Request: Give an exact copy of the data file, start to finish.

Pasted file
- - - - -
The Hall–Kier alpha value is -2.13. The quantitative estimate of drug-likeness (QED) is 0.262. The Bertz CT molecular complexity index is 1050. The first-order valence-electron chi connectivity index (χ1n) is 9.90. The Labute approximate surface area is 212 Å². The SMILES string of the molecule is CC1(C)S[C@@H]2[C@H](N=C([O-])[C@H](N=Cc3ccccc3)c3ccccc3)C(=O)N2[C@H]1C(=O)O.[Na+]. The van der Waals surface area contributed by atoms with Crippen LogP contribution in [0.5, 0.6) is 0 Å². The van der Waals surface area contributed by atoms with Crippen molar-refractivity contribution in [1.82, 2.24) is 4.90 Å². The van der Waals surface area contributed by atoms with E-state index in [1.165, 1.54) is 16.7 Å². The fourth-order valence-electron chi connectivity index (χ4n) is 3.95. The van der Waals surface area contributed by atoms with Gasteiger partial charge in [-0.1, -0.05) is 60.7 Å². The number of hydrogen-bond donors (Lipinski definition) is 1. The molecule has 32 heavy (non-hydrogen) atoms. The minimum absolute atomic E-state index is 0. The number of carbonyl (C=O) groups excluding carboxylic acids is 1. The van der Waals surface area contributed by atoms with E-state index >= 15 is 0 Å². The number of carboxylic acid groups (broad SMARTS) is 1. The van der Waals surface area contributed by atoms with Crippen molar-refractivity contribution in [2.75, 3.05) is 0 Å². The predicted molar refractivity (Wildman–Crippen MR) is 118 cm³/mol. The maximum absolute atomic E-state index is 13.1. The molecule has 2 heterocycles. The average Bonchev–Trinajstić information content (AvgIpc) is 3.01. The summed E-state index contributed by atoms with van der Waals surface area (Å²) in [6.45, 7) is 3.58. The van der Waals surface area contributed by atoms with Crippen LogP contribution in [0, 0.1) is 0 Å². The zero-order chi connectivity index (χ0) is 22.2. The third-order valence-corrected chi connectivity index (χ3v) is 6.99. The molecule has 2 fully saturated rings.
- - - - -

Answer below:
The Hall–Kier alpha value is -2.13. The quantitative estimate of drug-likeness (QED) is 0.262. The Bertz CT molecular complexity index is 1050. The first-order valence-electron chi connectivity index (χ1n) is 9.90. The Labute approximate surface area is 212 Å². The SMILES string of the molecule is CC1(C)S[C@@H]2[C@H](N=C([O-])[C@H](N=Cc3ccccc3)c3ccccc3)C(=O)N2[C@H]1C(=O)O.[Na+]. The van der Waals surface area contributed by atoms with Crippen LogP contribution in [0.5, 0.6) is 0 Å². The van der Waals surface area contributed by atoms with Crippen molar-refractivity contribution in [1.82, 2.24) is 4.90 Å². The van der Waals surface area contributed by atoms with E-state index in [1.165, 1.54) is 16.7 Å². The fourth-order valence-electron chi connectivity index (χ4n) is 3.95. The van der Waals surface area contributed by atoms with Gasteiger partial charge in [-0.1, -0.05) is 60.7 Å². The number of hydrogen-bond donors (Lipinski definition) is 1. The molecule has 32 heavy (non-hydrogen) atoms. The minimum absolute atomic E-state index is 0. The number of carbonyl (C=O) groups excluding carboxylic acids is 1. The van der Waals surface area contributed by atoms with E-state index >= 15 is 0 Å². The number of carboxylic acid groups (broad SMARTS) is 1. The van der Waals surface area contributed by atoms with Crippen molar-refractivity contribution in [2.75, 3.05) is 0 Å². The predicted molar refractivity (Wildman–Crippen MR) is 118 cm³/mol. The maximum absolute atomic E-state index is 13.1. The molecule has 2 heterocycles. The average Bonchev–Trinajstić information content (AvgIpc) is 3.01. The summed E-state index contributed by atoms with van der Waals surface area (Å²) in [6.45, 7) is 3.58. The van der Waals surface area contributed by atoms with Crippen LogP contribution in [0, 0.1) is 0 Å². The zero-order chi connectivity index (χ0) is 22.2. The third-order valence-corrected chi connectivity index (χ3v) is 6.99. The molecule has 2 fully saturated rings.